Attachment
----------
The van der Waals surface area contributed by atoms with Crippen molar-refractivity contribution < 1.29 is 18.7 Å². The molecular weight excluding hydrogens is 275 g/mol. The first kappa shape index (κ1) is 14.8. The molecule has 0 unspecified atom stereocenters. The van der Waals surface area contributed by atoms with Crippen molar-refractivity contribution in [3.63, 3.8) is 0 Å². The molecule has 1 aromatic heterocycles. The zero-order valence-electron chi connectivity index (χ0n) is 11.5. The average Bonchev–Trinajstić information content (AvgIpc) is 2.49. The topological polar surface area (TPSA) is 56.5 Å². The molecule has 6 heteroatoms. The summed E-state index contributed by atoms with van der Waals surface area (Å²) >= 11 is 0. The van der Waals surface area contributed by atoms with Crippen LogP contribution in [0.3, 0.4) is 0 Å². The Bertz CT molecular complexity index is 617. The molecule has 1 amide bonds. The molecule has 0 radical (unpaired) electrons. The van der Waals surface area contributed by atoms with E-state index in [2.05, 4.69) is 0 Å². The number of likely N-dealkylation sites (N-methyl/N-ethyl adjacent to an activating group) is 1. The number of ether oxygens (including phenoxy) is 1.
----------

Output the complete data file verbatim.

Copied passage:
The van der Waals surface area contributed by atoms with Crippen molar-refractivity contribution < 1.29 is 18.7 Å². The molecular weight excluding hydrogens is 275 g/mol. The first kappa shape index (κ1) is 14.8. The molecule has 0 unspecified atom stereocenters. The van der Waals surface area contributed by atoms with Crippen molar-refractivity contribution in [3.63, 3.8) is 0 Å². The molecule has 1 aromatic heterocycles. The zero-order valence-electron chi connectivity index (χ0n) is 11.5. The average Bonchev–Trinajstić information content (AvgIpc) is 2.49. The topological polar surface area (TPSA) is 56.5 Å². The molecule has 6 heteroatoms. The summed E-state index contributed by atoms with van der Waals surface area (Å²) >= 11 is 0. The van der Waals surface area contributed by atoms with Crippen LogP contribution in [0.3, 0.4) is 0 Å². The Bertz CT molecular complexity index is 617. The molecule has 1 amide bonds. The molecule has 0 radical (unpaired) electrons. The van der Waals surface area contributed by atoms with E-state index in [2.05, 4.69) is 0 Å². The number of likely N-dealkylation sites (N-methyl/N-ethyl adjacent to an activating group) is 1. The number of ether oxygens (including phenoxy) is 1.